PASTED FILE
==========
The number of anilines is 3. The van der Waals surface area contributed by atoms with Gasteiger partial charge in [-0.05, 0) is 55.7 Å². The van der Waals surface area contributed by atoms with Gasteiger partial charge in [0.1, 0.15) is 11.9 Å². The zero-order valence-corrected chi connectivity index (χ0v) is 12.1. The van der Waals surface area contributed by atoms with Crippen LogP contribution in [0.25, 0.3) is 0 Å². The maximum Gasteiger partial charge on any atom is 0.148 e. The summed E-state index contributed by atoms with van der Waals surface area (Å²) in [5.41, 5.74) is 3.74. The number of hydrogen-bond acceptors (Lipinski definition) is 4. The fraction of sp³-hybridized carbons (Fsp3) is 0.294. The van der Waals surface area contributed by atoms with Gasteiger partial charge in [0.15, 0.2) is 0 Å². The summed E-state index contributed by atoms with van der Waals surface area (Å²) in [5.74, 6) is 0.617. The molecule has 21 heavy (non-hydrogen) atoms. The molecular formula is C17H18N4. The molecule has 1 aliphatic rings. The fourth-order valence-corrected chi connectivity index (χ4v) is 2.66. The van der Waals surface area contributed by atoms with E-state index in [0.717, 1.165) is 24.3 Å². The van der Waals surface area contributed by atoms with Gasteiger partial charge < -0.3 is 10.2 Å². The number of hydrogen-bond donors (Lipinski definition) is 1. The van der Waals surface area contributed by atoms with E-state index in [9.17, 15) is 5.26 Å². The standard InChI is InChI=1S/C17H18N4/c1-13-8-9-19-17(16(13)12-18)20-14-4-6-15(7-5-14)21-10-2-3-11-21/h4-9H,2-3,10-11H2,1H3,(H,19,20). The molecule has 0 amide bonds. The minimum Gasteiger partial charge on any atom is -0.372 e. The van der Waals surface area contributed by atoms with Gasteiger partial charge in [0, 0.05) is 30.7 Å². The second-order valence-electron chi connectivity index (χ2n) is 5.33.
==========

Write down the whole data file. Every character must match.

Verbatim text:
The number of anilines is 3. The van der Waals surface area contributed by atoms with Gasteiger partial charge in [-0.05, 0) is 55.7 Å². The van der Waals surface area contributed by atoms with Gasteiger partial charge in [0.1, 0.15) is 11.9 Å². The zero-order valence-corrected chi connectivity index (χ0v) is 12.1. The van der Waals surface area contributed by atoms with Crippen LogP contribution in [0.25, 0.3) is 0 Å². The maximum Gasteiger partial charge on any atom is 0.148 e. The summed E-state index contributed by atoms with van der Waals surface area (Å²) in [5.41, 5.74) is 3.74. The number of hydrogen-bond acceptors (Lipinski definition) is 4. The fraction of sp³-hybridized carbons (Fsp3) is 0.294. The van der Waals surface area contributed by atoms with Gasteiger partial charge in [0.15, 0.2) is 0 Å². The summed E-state index contributed by atoms with van der Waals surface area (Å²) in [5.74, 6) is 0.617. The molecule has 21 heavy (non-hydrogen) atoms. The molecular formula is C17H18N4. The molecule has 1 aliphatic rings. The fourth-order valence-corrected chi connectivity index (χ4v) is 2.66. The van der Waals surface area contributed by atoms with E-state index in [0.717, 1.165) is 24.3 Å². The van der Waals surface area contributed by atoms with Gasteiger partial charge < -0.3 is 10.2 Å². The number of hydrogen-bond donors (Lipinski definition) is 1. The van der Waals surface area contributed by atoms with E-state index in [9.17, 15) is 5.26 Å². The standard InChI is InChI=1S/C17H18N4/c1-13-8-9-19-17(16(13)12-18)20-14-4-6-15(7-5-14)21-10-2-3-11-21/h4-9H,2-3,10-11H2,1H3,(H,19,20). The molecule has 0 amide bonds. The minimum Gasteiger partial charge on any atom is -0.372 e. The van der Waals surface area contributed by atoms with Gasteiger partial charge in [0, 0.05) is 30.7 Å². The second-order valence-electron chi connectivity index (χ2n) is 5.33.